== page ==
drop|XHl and toucheil my wrist The feeling was like that from 
the gentle touch of a linger. 

-Vr. Gilbert (to me). Are you not tempted to grasp it, so 
as to feel what it is like ? 

JIt/seff, I have reason to believe that one is not justified 
in doing so ; and for that reason I refrain. 

Hf/ t/ie rap*. Thank you ♦ 

* Two highly-intelligent frieads of mine, nofw d eeeaisd, Dr. > 
and Professor James Uapes. both formeiij of New Tei^ 


Then tho light passed to Mrs. TJnderhilli touching, as die 
stated, her head and neck. 

I asked that it would touch my head also. It floated from 
her to me, passing behind me ; and I felt as if a soft and fine 
piece of gauze, gathered up loosely in the hand, were pressed 
gently against the bock of my head and neck. Also, now and 
then, it seemed as if some more solid substance — part of a 
hand holding the gauze, was the impression I got — ^touched me 
lightly. The action was as if by a person standing directly 
behind me ; yet, had I not seen it, a few minutes before, cross 
the table and touch my wrist before my very eyes ? Besides, 
as the touohings on my head and neck continued for some time, 
I several times spoke of them during their continuance and all 
present joined in the conversation. Thus I am certain that 
they were still seated at their places. 

Then the light rose again into the air. Looking closely at it, 
as it floated near the ceiling, I observed that there moved across 
the luminous body, back and forth, dark lines, or rods, as thick 
as a finger. I could not, however, make out the form of 
fingers. Mr. Underbill said he saw fingers distinctly. 

While tho light was floating above us there proceeded from 
it occasionally a slight crepitation.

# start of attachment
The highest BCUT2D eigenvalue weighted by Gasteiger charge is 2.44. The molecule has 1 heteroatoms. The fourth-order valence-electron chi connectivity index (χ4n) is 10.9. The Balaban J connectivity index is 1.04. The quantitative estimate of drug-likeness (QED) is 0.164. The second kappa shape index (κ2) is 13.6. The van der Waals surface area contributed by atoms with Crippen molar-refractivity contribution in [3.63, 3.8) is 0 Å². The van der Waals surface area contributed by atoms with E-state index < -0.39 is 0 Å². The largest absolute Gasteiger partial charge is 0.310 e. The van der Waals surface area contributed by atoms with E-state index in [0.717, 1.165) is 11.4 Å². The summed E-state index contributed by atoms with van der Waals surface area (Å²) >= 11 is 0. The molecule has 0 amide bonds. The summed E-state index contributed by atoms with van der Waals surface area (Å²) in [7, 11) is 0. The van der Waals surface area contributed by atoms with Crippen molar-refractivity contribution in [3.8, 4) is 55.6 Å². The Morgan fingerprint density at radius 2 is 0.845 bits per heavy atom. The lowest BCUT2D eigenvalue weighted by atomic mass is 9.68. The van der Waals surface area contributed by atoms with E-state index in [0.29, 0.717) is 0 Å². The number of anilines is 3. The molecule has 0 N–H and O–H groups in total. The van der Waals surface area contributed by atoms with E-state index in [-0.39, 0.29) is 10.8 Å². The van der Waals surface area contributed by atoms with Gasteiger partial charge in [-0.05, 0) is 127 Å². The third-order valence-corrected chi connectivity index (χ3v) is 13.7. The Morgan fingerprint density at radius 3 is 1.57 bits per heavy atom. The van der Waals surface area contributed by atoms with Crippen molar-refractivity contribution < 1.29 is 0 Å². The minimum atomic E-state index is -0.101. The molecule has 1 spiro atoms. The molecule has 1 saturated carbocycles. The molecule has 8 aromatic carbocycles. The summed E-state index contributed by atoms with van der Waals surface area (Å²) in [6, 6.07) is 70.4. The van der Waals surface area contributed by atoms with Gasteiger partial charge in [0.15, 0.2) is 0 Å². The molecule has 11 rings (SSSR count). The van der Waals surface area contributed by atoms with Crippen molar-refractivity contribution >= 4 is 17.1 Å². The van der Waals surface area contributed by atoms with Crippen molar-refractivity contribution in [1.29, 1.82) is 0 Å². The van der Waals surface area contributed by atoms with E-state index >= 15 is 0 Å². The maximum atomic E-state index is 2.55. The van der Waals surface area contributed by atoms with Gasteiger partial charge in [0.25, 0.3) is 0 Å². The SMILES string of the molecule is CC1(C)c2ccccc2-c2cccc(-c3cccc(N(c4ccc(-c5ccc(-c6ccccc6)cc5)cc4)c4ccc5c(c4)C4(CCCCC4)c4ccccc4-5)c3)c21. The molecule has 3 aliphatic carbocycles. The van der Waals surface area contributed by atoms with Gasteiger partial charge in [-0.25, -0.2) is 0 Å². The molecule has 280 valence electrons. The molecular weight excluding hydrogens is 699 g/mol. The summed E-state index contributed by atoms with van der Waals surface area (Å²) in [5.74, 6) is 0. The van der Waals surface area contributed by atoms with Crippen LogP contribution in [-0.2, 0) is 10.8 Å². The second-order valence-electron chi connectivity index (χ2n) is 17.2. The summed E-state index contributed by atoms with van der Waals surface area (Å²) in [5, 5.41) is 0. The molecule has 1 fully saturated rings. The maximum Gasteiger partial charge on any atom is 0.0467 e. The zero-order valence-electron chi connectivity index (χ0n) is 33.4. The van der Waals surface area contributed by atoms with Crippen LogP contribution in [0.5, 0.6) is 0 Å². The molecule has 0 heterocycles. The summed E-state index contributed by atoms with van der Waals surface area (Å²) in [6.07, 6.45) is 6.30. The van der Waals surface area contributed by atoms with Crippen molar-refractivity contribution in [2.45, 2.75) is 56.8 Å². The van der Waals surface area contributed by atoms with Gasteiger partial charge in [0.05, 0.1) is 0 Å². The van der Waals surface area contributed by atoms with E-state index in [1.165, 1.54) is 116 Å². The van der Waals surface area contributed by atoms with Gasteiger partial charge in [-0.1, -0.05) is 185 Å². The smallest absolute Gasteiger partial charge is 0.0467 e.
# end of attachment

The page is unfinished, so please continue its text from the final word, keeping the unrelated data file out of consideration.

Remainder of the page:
There was not, throughout this sitting, the sli^test indica- 
tion, by footfall, rustle of dress, or otherwise, of any one ris- 
ing or moving about the room. When the luminous body I 
have been describing came near either of the assistants I could 

on one occasion, firmly grasped what seemed a lommoas hand, appear- 
ing as above. In both cases the result was the some. What was kiid 
hold of melted entirely away — so each told me — ^in his grasp. I have 
had communications to the effect that the spirit thus manifestixig its 
presence suffers when this is done, and that a spirit would have gteal 
reluctance in appearing, in bodily form, to any one whom it could not 
tmst to refrain from interference with the phenomena, except by its 
express permission. In my experiments I have always gorenved nqr* 
aelf Aocordinglj ; and I ascribe my suooess in part to this oontioenoa. 


dimly peroeivo, by its light, the outline of the ponon it ap* 
proachccL ♦ 

Sometimes when spirits that liave cxhibitedi while on earthf 
a violent character, seek to communicate, the raps are of oor- 
i-csponding violence. 

Heavy Pouxdinus by a Homicide* 

At an evening session, August 17, 18G1, at Mr. XJnderfaiUVi f 
(by bright gas-liglit), wo lioanl, after a time, not the nsnal mod- 
erato rai>s, but insteiul loud thumping! or poundings, such as 
miglit be pro<luced by blows dealt on the floor by a ton-poand 
mallet. By those we liad spelling, on calling the alphabet. 
Inquiring the |>ouuder^s name, there was spelled out, ** Jaek- 

I inquired if the spirit had formerly lived in Indiana, where 
I had known a man of that name. Answer, by a single thump, 

Tlien we asked if it was a person known to any of us. An- 
swer : ** The man you do not admire.^ 

Thereupon it occurred to roe that it might possibly be JadL- 
son, the inukeeper of Alexandria, at whose hands, some two 
months before, Colonel Ellsworth, baring taken down the Con- 
federate flag from the roof of Jackson^s inn, had met his death* 
As soon as I suggested this, there was an aflbrmative reply, by 
three sonorous poundings. 

We spoke of Ellsworth and, by the poundings, was spelled 
out : *^ His manner tantalised me." 

Mrs. Underbill said : ^ I pitied that man ; no doubt he did 
what he thought right." ^pljj hy the poundings: '*I de- 
fended the flag." 

* I took notes of the phenomena as they ptesented themiflves ; wril» 
ing with penoQ in the daik. 

t Mr. and Mra TJndeiliin and mysdf wcf i the oo!^ sittans a 
took notes of this rittii« at the tlins. 


He then said, further, that he had once visited one of Mrd. 
Underhill^s circles; and that there were in the Southern States 
many beUevers in spiritual phenomena. 

I found, by experiment, that when these poundings occurred 
on the second floor, I could hear them, as distinctly as if a